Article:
The U.S. EPA shows that seven California oil refineries placed among the top ten sources of industrial greenhouse gases and toxic emissions. Most of these sites are located in or near areas with substantial or majority concentrations of Latinos. Public health studies consistently find that Latinos suffer from asthma at rates up to thirty percent greater than non-Hispanic whites. Forty-seven percent of respondents to the NCLR/Sierra Club study reported that they, or someone in their immediate family, was suffering from asthma, and 2-in-5 (41%) say they, or an immediate family member, has dealt with cancer. Today, federal agencies are moving to ease regulations on polluting industries–a policy trend that could lead to even greater public health disparities among Latino families.
The harmful effects of pollution experienced by Latinos have influenced their views toward environmental issues and their support for addressing the causes of environmental conditions. At rates far higher than non-Latino Americans, Latinos favor action to curtail pollution, toxic industrial sites, and climate change. The NCLR/Sierra Club study found that more than 90% of Latinos voters agree that they “have a moral responsibility to take care of God’s creations on this earth – the wilderness and forests, the oceans, lakes and rivers.” Air and water pollution was the top environmental concern of U.S. Latino voters in 2012, according to the study, “…with 61% saying it is among the top two environmental issues for them and their families.” When that study was conducted in 2012, Gallup found that more than three-quarters of Latinos believed climate change was already occurring—at the time, barely half of all Americans agreed. More recent studies affirm the strong support Latinos showed for the environmental movement in 2012. Latino Decisions released findings from a 2015 national survey of Latino registered voters, a study that intentionally overrepresented California respondents. This survey found that nearly 80% of Latinos “…believe it is extremely or very important to protect our nation’s wildlife, public lands, and endangered species.” Fully 78% of Latino respondents supported state standards to prevent climate change, and nearly 60% believed that stronger environmental laws would promote economic growth and job creation. More than eighty percent of California Latinos reported that they were somewhat to very worried about global warming—a problem two-thirds of whom believed is caused by humans.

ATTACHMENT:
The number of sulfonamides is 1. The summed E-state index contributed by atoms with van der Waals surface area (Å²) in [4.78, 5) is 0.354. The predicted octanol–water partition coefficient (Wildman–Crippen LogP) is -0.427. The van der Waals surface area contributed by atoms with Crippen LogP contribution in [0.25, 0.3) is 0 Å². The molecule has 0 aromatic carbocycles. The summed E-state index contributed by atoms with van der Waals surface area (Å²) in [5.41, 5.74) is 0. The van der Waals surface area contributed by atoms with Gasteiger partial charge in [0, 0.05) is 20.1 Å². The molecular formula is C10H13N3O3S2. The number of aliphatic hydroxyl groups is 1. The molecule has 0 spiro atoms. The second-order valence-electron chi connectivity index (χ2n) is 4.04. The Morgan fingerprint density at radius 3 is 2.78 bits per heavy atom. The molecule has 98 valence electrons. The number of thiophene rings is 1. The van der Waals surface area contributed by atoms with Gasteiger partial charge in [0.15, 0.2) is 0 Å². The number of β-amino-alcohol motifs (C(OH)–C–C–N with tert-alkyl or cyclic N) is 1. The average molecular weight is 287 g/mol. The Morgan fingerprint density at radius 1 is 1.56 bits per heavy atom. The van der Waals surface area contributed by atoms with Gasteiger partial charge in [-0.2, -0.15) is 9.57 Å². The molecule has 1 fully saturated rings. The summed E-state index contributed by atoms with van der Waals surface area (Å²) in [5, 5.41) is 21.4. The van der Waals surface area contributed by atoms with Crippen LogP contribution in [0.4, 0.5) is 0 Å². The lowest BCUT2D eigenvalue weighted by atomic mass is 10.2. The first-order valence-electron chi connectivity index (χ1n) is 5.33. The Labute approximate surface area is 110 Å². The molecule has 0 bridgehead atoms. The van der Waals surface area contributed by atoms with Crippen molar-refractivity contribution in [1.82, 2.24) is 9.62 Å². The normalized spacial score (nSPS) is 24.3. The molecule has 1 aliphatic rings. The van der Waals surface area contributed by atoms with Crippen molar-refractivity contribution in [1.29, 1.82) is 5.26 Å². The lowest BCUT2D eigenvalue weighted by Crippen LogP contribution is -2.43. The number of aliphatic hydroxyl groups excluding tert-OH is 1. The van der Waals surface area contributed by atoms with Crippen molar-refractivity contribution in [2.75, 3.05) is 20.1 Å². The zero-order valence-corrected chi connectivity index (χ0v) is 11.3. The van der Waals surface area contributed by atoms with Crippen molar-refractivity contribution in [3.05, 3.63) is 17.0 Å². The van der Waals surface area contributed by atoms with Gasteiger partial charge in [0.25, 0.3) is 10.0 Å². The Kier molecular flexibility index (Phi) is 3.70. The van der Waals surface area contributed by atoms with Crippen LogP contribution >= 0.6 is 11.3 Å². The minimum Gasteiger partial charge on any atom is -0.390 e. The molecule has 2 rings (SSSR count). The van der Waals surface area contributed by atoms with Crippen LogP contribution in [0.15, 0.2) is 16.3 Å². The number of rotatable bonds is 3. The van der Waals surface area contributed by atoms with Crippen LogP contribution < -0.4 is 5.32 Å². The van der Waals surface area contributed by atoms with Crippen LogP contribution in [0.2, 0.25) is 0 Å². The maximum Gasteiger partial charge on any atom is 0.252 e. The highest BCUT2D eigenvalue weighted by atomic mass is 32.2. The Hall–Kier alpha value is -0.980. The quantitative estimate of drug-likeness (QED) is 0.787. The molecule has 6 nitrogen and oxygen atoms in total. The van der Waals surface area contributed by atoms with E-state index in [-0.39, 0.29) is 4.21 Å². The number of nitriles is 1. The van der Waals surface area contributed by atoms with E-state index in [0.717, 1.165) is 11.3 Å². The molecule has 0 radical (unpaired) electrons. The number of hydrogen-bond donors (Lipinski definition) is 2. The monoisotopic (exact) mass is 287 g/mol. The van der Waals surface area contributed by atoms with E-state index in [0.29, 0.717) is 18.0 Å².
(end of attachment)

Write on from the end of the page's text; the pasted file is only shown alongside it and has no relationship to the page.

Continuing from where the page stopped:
Despite their disproportionate exposure to pollution, and their overwhelming support for environmental causes, Latinos are virtually nonexistent in the movement’s leadership and are rarely consulted by environmental activists or organizations in addressing environmental issues. Nonprofit board members play a critically important role in all facets of how the environmental movement confronts the issues that affect the lives of millions of Latinos in California, most notably in the hiring of senior staff and how these teams shape strategies and prioritize policies, initiate legal action, and facilitate coalition-building to drive public advocacy. In 2014, a study by Dr. Dorceta Taylor of the University of Michigan found that Latinos held only 1.2% (or 21) of the 1,684 board seats at the 191 conservation/preservation nonprofits that responded to an online survey. Similarly, Latinos held 40 (or 2.3%) of the 1,723 board or staff leadership positions for which racial/ethnic data were provided.